Strategy - Roulette and Hold'em

When playing the various games that can be contested in the online casino environment, a player can find himself or herself employing various strategies to win. The truth of the matter is that there are certain games for which a planned strategy is going to help the player achieve better results, and some that won't.

We'd probably have to say that roulette fits the latter category. Remember that this is a game that is governed along the lines of the "independent trial," in that what happens on any spin of the wheel has absolutely no effect on what is going to happen on any subsequent spins. Thus there are no real "patterns" that a player can track, and no playing system, per se, that will have an effect on cutting down the edge that the house inherently has.

And that is a key thing to point out; when you are playing a game of roulette you are playing against the house. So that reduces the chance of victory right there. For just about every bet that can be made at a roulette table, the house's edge is 5.26%. It really doesn't matter which bets you make; this stays constant. You can try any of the betting strategies, if you like, free of any risk with Grizzly Gambling roulette games in the "free games" section.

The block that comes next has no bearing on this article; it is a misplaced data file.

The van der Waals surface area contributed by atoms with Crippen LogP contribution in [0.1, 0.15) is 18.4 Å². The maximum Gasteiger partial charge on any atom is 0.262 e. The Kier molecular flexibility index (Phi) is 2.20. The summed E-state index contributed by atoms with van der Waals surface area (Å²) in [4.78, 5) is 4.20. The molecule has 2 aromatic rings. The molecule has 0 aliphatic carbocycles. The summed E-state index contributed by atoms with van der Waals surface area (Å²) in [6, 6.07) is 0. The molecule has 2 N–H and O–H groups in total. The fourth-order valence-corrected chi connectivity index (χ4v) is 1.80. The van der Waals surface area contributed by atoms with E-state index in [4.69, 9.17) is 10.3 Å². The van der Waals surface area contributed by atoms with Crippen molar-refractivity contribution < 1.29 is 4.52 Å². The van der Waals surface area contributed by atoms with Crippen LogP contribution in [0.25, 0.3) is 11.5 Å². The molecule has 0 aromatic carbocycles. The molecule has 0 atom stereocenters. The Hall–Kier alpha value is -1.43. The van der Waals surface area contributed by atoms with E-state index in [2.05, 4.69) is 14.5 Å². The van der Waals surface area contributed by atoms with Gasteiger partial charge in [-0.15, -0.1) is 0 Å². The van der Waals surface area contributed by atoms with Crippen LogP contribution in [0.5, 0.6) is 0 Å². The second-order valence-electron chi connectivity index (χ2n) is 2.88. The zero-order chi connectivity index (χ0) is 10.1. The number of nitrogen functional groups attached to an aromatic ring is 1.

In a game of Hold'em, by contrast, the odds are always going to be dynamic, for a couple of different reasons. One of them is that you are not playing against the house, but instead competing against the other players. So the general standard is that if you are the best player at the table, you are going to win most of the time. Also, with every card that is played and/or revealed, the game changes, at least to a certain extent, because that also reveals something about the remaining cards, which skilled players always consider. In other words, it couldn't be any further from an "independent trials" situation.

Most if the people who believe they can gain an edge in roulette are going to use a betting strategy, and more likely than not, it is going to take the shape of a "Martingale," in which the player would double the bet after losing a spin, and continue to do so until he or she wins, counting on the fact that the losing streak won't be that long. Of course, the inherent problem with all of this is that there is a genuine risk of exceeding the table limit, at which time the system is not only useless, but also a borderline disaster.

When playing Hold'em it is a whole different situation, because the betting and playing decisions would completely depend on the situation. And naturally, a lot of that is tied into what your opponents are doping as well. There is also the added angle of bluffing on the part of both you and your opponents. This means that you don't have to have the best hand at a table to be a winner. This adds a certain "intangible" to the proceedings, because this is a strategy that is not based on numbers or probabilities, but on the "human" side of things. That doesn't enter into the game of roulette.